At the bare minimum, an existing partner had to be notified of hard play with new partners (as well as the circumstances surrounding protection or lack thereof) prior to engaging in hard play again with an existing partner (i.e., the existing partner must consent to any potential exposure).
Some poly folks we knew required gloves for hand jobs because of a non-zero HPV risk, but Tina and I made the conscious decision that if we had to give gloved hand jobs, we didn’t want to be fucking poly. The point was to have fun. Otherwise, you’re buying a beautiful car and never driving it out of the garage — although I suppose this worked for Cameron Frye’s dad. Well, until it didn’t (and that’s half the point).
I had other personal rules that I followed for my own sexual safety, and I still follow these. I am overwhelmingly a giver and not a receiver of oral sex, but I treat fellatio very differently than cunnilingus. I love giving blow jobs, but I don’t give them casually. I have to be fluid bonded with you (papers, a higher level agreement, requiring of trusts and different check-ins) since I don’t enjoy giving protected ones and understand semen’s relative virulence. Plus, I’m not anywhere near as interested in guys than girls typically, so something emotionally serious has to be underfoot for me to be even considering it. Cunnilingus, on the other hand, is a different story. I’ll just eat girls out. I don’t care. I could probably eat a girl that I hate, no problem (and actually being ordered has some potential in kinky taboo land). I don’t mind using dental dams, and it’s fairly low risk even without them (although there’s a non-zero oral cancer concern with HPV again, but the fact that I’m vaccinated makes it rather unlikely).
The stark delineation between hard and soft play helped a ton. It gave me and others I was with space to test sexual chemistry without doing anything terribly risky and decide if we wanted to do all the necessary stuff that going in a more serious physical direction would entail.
As I became involved with Tina’s play partner Rob and his wife Michelle, the old rules for safety were grandfathered in. Later, even prior to our dating each other, Skyspook adopted them as his own, saying they were as good a set of practices as he’d encountered.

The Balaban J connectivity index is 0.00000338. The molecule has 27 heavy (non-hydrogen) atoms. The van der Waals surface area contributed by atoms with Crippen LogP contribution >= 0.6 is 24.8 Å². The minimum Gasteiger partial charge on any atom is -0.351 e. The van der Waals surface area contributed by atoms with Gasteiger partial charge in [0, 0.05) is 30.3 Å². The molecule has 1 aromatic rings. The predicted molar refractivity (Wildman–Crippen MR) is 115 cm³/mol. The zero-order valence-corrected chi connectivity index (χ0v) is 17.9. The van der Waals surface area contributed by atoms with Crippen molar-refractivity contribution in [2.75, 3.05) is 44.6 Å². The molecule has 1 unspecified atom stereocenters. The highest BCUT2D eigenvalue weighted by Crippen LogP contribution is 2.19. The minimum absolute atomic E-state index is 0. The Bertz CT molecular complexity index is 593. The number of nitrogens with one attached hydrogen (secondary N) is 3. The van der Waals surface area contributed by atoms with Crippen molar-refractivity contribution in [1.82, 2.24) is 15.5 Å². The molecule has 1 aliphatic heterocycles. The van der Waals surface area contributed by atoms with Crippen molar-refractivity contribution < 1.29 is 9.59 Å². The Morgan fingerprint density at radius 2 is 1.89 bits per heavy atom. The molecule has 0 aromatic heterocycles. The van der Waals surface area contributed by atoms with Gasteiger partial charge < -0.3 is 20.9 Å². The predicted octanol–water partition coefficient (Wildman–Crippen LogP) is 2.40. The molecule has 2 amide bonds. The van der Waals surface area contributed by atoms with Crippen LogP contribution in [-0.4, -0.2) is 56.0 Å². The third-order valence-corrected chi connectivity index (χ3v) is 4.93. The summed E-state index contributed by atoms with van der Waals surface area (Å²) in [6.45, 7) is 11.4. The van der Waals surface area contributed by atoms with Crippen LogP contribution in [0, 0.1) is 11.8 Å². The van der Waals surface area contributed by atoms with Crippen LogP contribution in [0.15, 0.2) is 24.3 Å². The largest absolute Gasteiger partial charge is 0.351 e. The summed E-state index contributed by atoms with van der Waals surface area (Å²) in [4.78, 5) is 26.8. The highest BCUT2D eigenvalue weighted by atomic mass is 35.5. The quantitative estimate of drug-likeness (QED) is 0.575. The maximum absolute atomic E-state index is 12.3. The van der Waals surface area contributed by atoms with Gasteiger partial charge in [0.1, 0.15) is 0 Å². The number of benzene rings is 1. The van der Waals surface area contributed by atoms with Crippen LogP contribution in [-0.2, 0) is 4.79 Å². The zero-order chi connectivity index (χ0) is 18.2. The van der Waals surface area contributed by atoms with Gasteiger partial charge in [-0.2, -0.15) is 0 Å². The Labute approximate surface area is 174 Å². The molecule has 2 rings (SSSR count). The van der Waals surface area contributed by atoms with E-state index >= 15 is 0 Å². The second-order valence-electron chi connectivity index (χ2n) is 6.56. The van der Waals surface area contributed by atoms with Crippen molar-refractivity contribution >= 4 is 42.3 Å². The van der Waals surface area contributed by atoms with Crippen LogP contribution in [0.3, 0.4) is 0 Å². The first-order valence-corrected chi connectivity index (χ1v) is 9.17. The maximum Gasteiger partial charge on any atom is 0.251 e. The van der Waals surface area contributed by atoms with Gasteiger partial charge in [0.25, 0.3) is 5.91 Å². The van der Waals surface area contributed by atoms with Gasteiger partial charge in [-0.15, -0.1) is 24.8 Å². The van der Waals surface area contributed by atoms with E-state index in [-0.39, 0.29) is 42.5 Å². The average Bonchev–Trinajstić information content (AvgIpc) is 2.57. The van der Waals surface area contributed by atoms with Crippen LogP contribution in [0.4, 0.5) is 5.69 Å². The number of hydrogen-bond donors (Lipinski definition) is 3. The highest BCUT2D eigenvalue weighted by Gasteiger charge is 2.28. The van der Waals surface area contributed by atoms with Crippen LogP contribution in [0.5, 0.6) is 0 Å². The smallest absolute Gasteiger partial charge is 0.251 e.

As I spoke with people around me, I discovered more and more that people lacked standard operating procedures, even the poly vets I looked up to – they made assumptions of their partners’ behaviors. Sometimes this went just fine, and things synced together really well. Other times, not so much.
One famous local incident I remember involved a friend who had undergone a fairly contentious breakup with a boyfriend. She was very upset with him because he hadn’t used gloves and had fingered another one of his partners in their separate play session. She said he was a jerk who had put her health at risk and violated her consent for that level of risk. The trouble was that they hadn’t talked about this specific act prior to this happening. Furthermore, I had personally witnessed her giving unprotected fellatio to a new partner (wild party) without consulting anyone, so I could see how her boyfriend could have made the assumption that this was okay.
This spiraled into an ongoing saga of melodramatic proportions where this Vigilante Girl decided the guy in question was an unsafe person and tried to get him banned from any social event she even had the slightest interest of attending. Surprisingly, she got a couple of major social capital holders in our local poly/kink community to drink her Kool-Aid, and he did indeed get disinvited/banned from some parties. This caused some serious hurt for her ex-boyfriend’s other partners, who were forced into the choice between attending things without him or not going to the events themselves (both choices were sucky).
That would have been bad enough. But then, months after they had broken up, one of this ex-boyfriend’s play partners tested positive for some sort of herpes, and somehow Vigilante Girl got wind of it through her powerful kink connections and decided to notify each and every person who could have been possibly exposed to it, in spite of the fact that a) it was someone else’s health information b) it was really none of her damn business c) she heard about it thirdhand and didn’t have all the facts straight (for example, she kept going back and forth over whether it was HSV-1 or HSV-2 when she told people, to this day I don’t really know which one) and d) her ex hadn’t contracted it himself and his contact with this girl was fairly light and mostly nonsexual.
To give an understanding of how far this information was spread, I’ll tell you that I was formally notified because one of my partners had been with this guy’s ex-wife a few months before we got together, although there hadn’t been any contact with the ex-wife and my partner since ex-boyfriend had any contact with this poor girl who everyone now knew probably/maybe had some kind of herpes. However, the ex-wife and this guy hadn’t been sexually active in a couple of years. So there wasn’t any overlap with the ex-wife with my partner and not any overlap between the ex-wife and the ex-boyfriend.